You must find the cause of your contact dermatitis. Allergic contact dermatitis can be examined and diagnosed by your doctor. Unfortunately there is no cure for allergy contact dermatitis and once allergy to a substance has developed, it usually remains for life. The most effective way to prevent further symptoms is to avoid prolong contact with the allergen(s) that causes the problem. In order to know what allergens to avoid in the future it is essential to correctly identify the allergen(s) causing the problem.
How Can My Healthcare Provider Determine the Cause of My Contact Dermatitis?
After your healthcare provider examines you and establishes that your rash may be contact dermatitis, he or she may suggest that you undergo a patch test to help distinguish the specific type and cause(s) of the contact dermatitis.
What is a Patch Test?
A patch test is a skin test used by healthcare providers to help determine whether your contact dermatitis is caused by an allergen or an irritant. A patch test also helps identify exactly which substance(s) is causing your dermatitis so that you may avoid exposure to the source of your skin rash.
When Should Patch Testing Be Done?
Your healthcare provider may choose to patch test to help determine if your skin rash is contact dermatitis and not another condition such as psoriasis or eczema.
How is Patch Testing Done?
A number of different allergens that may be causing your rash are applied in very small amounts to a small area of skin on your upper back, which is then covered so it's watertight. The patch test is usually left on your back for 2 days. When you return to your healthcare provider's office, he or she looks at your back to see which allergens caused a reaction. Your healthcare provider may want to see you again for a second reading of your patches up to 1 week after application.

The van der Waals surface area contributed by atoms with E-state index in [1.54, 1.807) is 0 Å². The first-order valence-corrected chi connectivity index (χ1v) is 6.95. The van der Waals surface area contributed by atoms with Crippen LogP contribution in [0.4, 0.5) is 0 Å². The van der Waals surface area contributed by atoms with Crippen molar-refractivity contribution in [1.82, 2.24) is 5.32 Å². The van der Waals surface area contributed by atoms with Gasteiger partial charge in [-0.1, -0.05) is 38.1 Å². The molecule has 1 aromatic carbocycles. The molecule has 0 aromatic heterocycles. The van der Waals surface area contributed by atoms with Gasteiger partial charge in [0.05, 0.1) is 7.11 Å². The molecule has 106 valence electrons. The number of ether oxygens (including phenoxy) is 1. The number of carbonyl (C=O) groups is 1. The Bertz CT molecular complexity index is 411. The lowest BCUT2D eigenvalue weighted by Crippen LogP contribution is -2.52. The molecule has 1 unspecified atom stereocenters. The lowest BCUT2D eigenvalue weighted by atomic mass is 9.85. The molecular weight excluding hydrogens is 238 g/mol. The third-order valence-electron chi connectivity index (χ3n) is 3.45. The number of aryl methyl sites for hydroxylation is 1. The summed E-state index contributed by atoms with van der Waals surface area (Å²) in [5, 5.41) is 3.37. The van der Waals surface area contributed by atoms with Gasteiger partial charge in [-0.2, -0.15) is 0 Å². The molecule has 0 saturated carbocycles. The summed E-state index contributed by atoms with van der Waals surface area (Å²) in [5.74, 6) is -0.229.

What Will I Need to Do if I Have a Patch Test?
Before you have a patch test performed you should:
NOT apply topical corticosteroids (e.g., hydrocortisone) on the test area for 1 to 2 weeks before the test.
Minimize sun exposure on the test area before the test.
NOT apply lotions, creams, or ointments to the test area just before the test.
During the test period you should:
Keep the patch test area dry.
Avoid activities that cause heavy perspiration
Be careful not to wet the test area.
You may sponge bathe around the patch test site.
Call your healthcare provider's office immediately if the test site itches or burns severely, or if the patch test becomes loose.
What Does a Patch Test Tell Me?
A patch test is a reliable way to determine if you have allergic contact dermatitis and what is causing it. If a skin test area is swollen and red with tiny blisters, it may indicate that you are allergic to that substance. If you are sensitive to one of the allergens in the patch test, your healthcare- provider will give you information about the allergen, what you should do to avoid contact with the allergen, and what alternative substances you can use.
If your patch test results are negative, it indicates that you are not allergic to the substances tested. By eliminating allergic contact dermatitis as the cause of your skin rash, your healthcare provider can focus on other causes of your condition.
How Do I Prevent My Contact Dermatitis From Occuring Again?
The best treatment for allergic contact dermatitis is to avoid the allergen(s) that causes the rash. After your healthcare provider tells you the name(s) of the allergen(s) you are allergic to, you should read the ingredient list on the labels of products before purchasing or using them. The following chart lists the allergens found in the TRUE Test® system, their occurrence and item that often contain these common allergens. click here
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